The recently released report by the SADC Electoral Observer Mission (SEOM) has highlighted concerning issues regarding the credibility of the August 2023 general elections in Zimbabwe.
According to the report excerpt posted by the opposition Citizens Coalition for Change (CCC) spokesperson Promise Mkwananzi, the subsequent revelation by the Zimbabwe Electoral Commission (ZEC) that they had no sufficient ballot papers has cast doubts on the integrity of the electoral process.
Delays in voting were experienced at multiple polling stations, particularly in Harare and Bulawayo, prompting the extension of voting hours initially by the ZEC and later by the President.
ZEC attributed the opening delays to the prolonged printing of the ballot papers due to numerous court challenges.
The report depicted that ZEC had previously assured them and all the stakeholders that all necessary voting materials, including ballot papers, were readily available before the election day.
A report in the state media before the election stated:
“All ballot papers for next Wednesday’s election have been printed and the Zimbabwe Electoral Commission yesterday published details of the numbers printed and who printed them.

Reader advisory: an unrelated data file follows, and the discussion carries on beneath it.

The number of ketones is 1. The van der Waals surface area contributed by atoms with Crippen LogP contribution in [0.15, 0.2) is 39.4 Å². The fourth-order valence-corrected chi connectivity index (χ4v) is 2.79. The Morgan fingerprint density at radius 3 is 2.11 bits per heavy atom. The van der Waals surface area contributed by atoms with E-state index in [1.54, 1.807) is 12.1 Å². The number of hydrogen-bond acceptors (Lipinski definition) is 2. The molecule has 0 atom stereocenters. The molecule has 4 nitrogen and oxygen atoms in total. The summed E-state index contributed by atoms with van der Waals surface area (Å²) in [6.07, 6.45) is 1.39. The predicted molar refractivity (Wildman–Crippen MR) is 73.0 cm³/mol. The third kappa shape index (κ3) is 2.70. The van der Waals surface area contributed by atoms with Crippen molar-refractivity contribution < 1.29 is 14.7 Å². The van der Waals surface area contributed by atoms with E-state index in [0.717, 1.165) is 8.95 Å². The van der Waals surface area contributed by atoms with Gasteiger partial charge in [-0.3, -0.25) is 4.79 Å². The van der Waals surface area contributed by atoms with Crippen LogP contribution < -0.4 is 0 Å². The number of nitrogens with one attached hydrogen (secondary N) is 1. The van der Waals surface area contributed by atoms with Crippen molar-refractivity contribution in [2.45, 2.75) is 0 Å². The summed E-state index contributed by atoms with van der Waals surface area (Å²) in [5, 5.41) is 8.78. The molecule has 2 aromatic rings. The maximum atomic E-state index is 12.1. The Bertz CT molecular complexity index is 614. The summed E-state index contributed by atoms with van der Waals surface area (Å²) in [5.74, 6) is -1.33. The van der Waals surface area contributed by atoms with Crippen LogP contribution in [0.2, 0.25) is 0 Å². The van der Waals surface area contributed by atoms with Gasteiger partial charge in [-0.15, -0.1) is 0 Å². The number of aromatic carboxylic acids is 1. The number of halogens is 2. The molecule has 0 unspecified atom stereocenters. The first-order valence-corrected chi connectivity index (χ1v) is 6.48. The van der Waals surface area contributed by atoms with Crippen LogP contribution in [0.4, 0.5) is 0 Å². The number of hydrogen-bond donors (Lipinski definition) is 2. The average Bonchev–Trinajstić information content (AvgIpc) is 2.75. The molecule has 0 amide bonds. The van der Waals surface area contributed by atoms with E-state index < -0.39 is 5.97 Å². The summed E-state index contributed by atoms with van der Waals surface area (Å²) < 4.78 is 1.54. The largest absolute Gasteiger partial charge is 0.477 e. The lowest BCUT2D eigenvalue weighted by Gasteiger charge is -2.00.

The details were published by ZEC Chief Elections Officer, Mr Utoile Silagwana, in terms of the Electoral Act.”
This revelation from the SEOM report adds to the growing concerns over the transparency and smooth execution of the electoral process in Zimbabwe.
“Prior to election day, ZEC had assured our Mission and other stakeholders, that all necessary voting materials, including ballot papers, were available and ready for use before election day.
“This communication was made in the context of section 52A(2) of the Electoral Act which requires ZEC to provide information on the number of ballot papers and publication of details regarding them.
“On the basis of these two considerations, the subsequent information from ZEC that they did not have adequate ballot papers has the unfortunate effect of creating doubts about the credibility of this electoral process,” partly reads the report excerpt.
The report excerpt further indicated that during the voting period, a significant issue was observed by the SEOM at 26% of the polling stations. At these stations, not all voters who showed up were able to cast their vote.
“The reasons advanced for this included: 1. Voters were identified, but the names were not found on the voters’ roll;
ii. It was not possible to establish the voter’s identity;
iii. Voters were at the wrong polling station; ( illegal transfer of voters),” reads the report excerpt.
According to the report, at over 500 observed polling stations, the indelible ink, which is meant to mark voters after they cast their vote to prevent multiple voting, was not checked before allowing them to vote.
“Ballot boxes did not remain locked and/or sealed at more than 300 of the polling stations observed by SEOM,” the report excerpt added.